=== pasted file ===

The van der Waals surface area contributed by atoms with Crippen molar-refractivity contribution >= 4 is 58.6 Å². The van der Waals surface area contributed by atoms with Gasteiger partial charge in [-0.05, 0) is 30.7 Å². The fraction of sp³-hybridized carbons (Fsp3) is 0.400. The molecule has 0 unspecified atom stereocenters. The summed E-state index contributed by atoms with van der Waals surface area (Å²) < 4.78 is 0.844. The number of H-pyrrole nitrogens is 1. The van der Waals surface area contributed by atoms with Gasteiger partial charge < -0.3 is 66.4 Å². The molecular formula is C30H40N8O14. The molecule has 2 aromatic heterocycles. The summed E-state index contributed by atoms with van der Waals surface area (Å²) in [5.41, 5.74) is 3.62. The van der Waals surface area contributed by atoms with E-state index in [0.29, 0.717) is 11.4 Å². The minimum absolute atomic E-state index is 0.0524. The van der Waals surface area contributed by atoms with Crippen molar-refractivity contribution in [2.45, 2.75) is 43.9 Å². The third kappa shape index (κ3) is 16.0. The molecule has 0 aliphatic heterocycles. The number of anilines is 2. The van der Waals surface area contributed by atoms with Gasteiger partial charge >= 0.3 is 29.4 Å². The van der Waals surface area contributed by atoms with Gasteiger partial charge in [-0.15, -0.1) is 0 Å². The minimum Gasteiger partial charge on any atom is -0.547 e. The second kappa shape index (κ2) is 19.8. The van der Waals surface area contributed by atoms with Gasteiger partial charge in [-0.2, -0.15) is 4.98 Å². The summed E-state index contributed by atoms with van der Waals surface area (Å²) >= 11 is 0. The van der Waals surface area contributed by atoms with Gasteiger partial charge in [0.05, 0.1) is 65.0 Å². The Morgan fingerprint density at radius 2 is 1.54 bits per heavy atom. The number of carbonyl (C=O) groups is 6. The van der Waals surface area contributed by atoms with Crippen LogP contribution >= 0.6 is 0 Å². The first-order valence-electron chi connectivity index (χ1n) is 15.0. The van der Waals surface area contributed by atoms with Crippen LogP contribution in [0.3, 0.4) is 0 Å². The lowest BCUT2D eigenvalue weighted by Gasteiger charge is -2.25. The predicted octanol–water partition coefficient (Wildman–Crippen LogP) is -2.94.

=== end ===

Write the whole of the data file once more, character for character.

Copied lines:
The van der Waals surface area contributed by atoms with Crippen molar-refractivity contribution >= 4 is 58.6 Å². The van der Waals surface area contributed by atoms with Gasteiger partial charge in [-0.05, 0) is 30.7 Å². The fraction of sp³-hybridized carbons (Fsp3) is 0.400. The molecule has 0 unspecified atom stereocenters. The summed E-state index contributed by atoms with van der Waals surface area (Å²) < 4.78 is 0.844. The number of H-pyrrole nitrogens is 1. The van der Waals surface area contributed by atoms with Gasteiger partial charge < -0.3 is 66.4 Å². The molecular formula is C30H40N8O14. The molecule has 2 aromatic heterocycles. The summed E-state index contributed by atoms with van der Waals surface area (Å²) in [5.41, 5.74) is 3.62. The van der Waals surface area contributed by atoms with E-state index in [0.29, 0.717) is 11.4 Å². The minimum absolute atomic E-state index is 0.0524. The van der Waals surface area contributed by atoms with Crippen molar-refractivity contribution in [2.45, 2.75) is 43.9 Å². The third kappa shape index (κ3) is 16.0. The molecule has 0 aliphatic heterocycles. The number of anilines is 2. The van der Waals surface area contributed by atoms with Gasteiger partial charge >= 0.3 is 29.4 Å². The van der Waals surface area contributed by atoms with Gasteiger partial charge in [-0.15, -0.1) is 0 Å². The minimum Gasteiger partial charge on any atom is -0.547 e. The second kappa shape index (κ2) is 19.8. The van der Waals surface area contributed by atoms with Gasteiger partial charge in [-0.2, -0.15) is 4.98 Å². The summed E-state index contributed by atoms with van der Waals surface area (Å²) >= 11 is 0. The van der Waals surface area contributed by atoms with Gasteiger partial charge in [0.05, 0.1) is 65.0 Å². The Morgan fingerprint density at radius 2 is 1.54 bits per heavy atom. The number of carbonyl (C=O) groups is 6. The van der Waals surface area contributed by atoms with Crippen LogP contribution >= 0.6 is 0 Å². The first-order valence-electron chi connectivity index (χ1n) is 15.0. The van der Waals surface area contributed by atoms with Crippen LogP contribution in [0.3, 0.4) is 0 Å². The lowest BCUT2D eigenvalue weighted by Gasteiger charge is -2.25. The predicted octanol–water partition coefficient (Wildman–Crippen LogP) is -2.94.